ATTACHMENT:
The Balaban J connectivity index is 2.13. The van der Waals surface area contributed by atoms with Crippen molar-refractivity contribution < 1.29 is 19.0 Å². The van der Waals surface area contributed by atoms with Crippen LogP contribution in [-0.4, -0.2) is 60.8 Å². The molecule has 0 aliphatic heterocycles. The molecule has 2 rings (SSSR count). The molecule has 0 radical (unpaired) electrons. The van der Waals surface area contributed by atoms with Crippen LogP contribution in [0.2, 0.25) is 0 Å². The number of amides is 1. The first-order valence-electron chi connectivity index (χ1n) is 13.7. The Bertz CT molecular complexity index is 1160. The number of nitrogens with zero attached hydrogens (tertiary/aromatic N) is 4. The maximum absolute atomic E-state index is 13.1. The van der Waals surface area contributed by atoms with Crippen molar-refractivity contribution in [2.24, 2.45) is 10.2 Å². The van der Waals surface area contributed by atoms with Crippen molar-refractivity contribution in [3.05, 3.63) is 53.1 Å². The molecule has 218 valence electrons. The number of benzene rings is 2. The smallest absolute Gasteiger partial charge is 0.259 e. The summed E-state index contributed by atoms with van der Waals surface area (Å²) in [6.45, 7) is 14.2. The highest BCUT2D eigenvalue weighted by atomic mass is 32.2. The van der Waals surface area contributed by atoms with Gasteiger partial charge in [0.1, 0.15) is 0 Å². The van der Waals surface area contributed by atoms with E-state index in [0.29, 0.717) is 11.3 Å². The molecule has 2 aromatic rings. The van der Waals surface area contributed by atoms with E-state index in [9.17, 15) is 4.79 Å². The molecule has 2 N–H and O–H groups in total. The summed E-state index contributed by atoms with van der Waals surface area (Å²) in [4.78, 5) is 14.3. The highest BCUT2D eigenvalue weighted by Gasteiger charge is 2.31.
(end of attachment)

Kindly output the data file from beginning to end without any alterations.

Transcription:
The Balaban J connectivity index is 2.13. The van der Waals surface area contributed by atoms with Crippen molar-refractivity contribution < 1.29 is 19.0 Å². The van der Waals surface area contributed by atoms with Crippen LogP contribution in [-0.4, -0.2) is 60.8 Å². The molecule has 0 aliphatic heterocycles. The molecule has 2 rings (SSSR count). The molecule has 0 radical (unpaired) electrons. The van der Waals surface area contributed by atoms with Crippen LogP contribution in [0.2, 0.25) is 0 Å². The number of amides is 1. The first-order valence-electron chi connectivity index (χ1n) is 13.7. The Bertz CT molecular complexity index is 1160. The number of nitrogens with zero attached hydrogens (tertiary/aromatic N) is 4. The maximum absolute atomic E-state index is 13.1. The van der Waals surface area contributed by atoms with Crippen molar-refractivity contribution in [2.24, 2.45) is 10.2 Å². The van der Waals surface area contributed by atoms with Crippen molar-refractivity contribution in [3.05, 3.63) is 53.1 Å². The molecule has 218 valence electrons. The number of benzene rings is 2. The smallest absolute Gasteiger partial charge is 0.259 e. The summed E-state index contributed by atoms with van der Waals surface area (Å²) in [6.45, 7) is 14.2. The highest BCUT2D eigenvalue weighted by atomic mass is 32.2. The van der Waals surface area contributed by atoms with Gasteiger partial charge in [0.1, 0.15) is 0 Å². The van der Waals surface area contributed by atoms with E-state index in [0.29, 0.717) is 11.3 Å². The molecule has 2 aromatic rings. The van der Waals surface area contributed by atoms with E-state index in [9.17, 15) is 4.79 Å². The molecule has 2 N–H and O–H groups in total. The summed E-state index contributed by atoms with van der Waals surface area (Å²) in [4.78, 5) is 14.3. The highest BCUT2D eigenvalue weighted by Gasteiger charge is 2.31.